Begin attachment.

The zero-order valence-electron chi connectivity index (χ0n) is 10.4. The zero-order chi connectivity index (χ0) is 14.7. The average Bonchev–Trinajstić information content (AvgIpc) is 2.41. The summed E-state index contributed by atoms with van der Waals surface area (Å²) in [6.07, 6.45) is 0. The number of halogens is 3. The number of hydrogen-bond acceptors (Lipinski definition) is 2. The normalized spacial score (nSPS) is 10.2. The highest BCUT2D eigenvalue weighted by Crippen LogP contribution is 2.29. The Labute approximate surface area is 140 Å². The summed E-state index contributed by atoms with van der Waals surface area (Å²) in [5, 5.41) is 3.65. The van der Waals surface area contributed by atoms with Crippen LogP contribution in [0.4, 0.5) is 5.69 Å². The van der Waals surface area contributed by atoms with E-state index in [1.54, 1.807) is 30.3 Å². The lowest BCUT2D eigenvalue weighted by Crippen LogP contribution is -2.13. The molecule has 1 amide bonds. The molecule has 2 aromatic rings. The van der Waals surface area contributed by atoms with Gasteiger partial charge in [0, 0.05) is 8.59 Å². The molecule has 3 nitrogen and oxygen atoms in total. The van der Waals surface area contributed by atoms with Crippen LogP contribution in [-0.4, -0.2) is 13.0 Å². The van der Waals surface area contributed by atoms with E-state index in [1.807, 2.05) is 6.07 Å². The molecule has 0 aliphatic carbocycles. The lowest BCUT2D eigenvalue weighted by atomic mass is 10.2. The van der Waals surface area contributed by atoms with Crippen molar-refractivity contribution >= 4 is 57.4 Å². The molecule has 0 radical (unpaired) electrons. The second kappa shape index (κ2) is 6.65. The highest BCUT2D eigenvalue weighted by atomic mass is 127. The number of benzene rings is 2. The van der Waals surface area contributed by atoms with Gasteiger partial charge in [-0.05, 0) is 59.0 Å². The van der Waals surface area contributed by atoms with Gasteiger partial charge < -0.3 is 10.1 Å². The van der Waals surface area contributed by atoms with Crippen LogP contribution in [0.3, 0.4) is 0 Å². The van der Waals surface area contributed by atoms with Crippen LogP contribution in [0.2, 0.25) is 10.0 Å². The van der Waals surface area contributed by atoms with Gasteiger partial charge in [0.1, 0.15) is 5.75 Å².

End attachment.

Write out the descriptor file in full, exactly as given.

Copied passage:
The zero-order valence-electron chi connectivity index (χ0n) is 10.4. The zero-order chi connectivity index (χ0) is 14.7. The average Bonchev–Trinajstić information content (AvgIpc) is 2.41. The summed E-state index contributed by atoms with van der Waals surface area (Å²) in [6.07, 6.45) is 0. The number of halogens is 3. The number of hydrogen-bond acceptors (Lipinski definition) is 2. The normalized spacial score (nSPS) is 10.2. The highest BCUT2D eigenvalue weighted by Crippen LogP contribution is 2.29. The Labute approximate surface area is 140 Å². The summed E-state index contributed by atoms with van der Waals surface area (Å²) in [5, 5.41) is 3.65. The van der Waals surface area contributed by atoms with Crippen LogP contribution in [0.4, 0.5) is 5.69 Å². The van der Waals surface area contributed by atoms with E-state index in [1.54, 1.807) is 30.3 Å². The lowest BCUT2D eigenvalue weighted by Crippen LogP contribution is -2.13. The molecule has 1 amide bonds. The molecule has 2 aromatic rings. The van der Waals surface area contributed by atoms with Gasteiger partial charge in [0, 0.05) is 8.59 Å². The molecule has 3 nitrogen and oxygen atoms in total. The van der Waals surface area contributed by atoms with Crippen LogP contribution in [-0.4, -0.2) is 13.0 Å². The van der Waals surface area contributed by atoms with E-state index in [1.807, 2.05) is 6.07 Å². The molecule has 0 aliphatic carbocycles. The lowest BCUT2D eigenvalue weighted by atomic mass is 10.2. The van der Waals surface area contributed by atoms with Crippen molar-refractivity contribution >= 4 is 57.4 Å². The molecule has 0 radical (unpaired) electrons. The second kappa shape index (κ2) is 6.65. The highest BCUT2D eigenvalue weighted by atomic mass is 127. The number of benzene rings is 2. The van der Waals surface area contributed by atoms with Gasteiger partial charge in [-0.05, 0) is 59.0 Å². The van der Waals surface area contributed by atoms with Gasteiger partial charge < -0.3 is 10.1 Å². The van der Waals surface area contributed by atoms with Crippen LogP contribution in [0.3, 0.4) is 0 Å². The van der Waals surface area contributed by atoms with Crippen LogP contribution in [0.2, 0.25) is 10.0 Å². The van der Waals surface area contributed by atoms with Gasteiger partial charge in [0.1, 0.15) is 5.75 Å².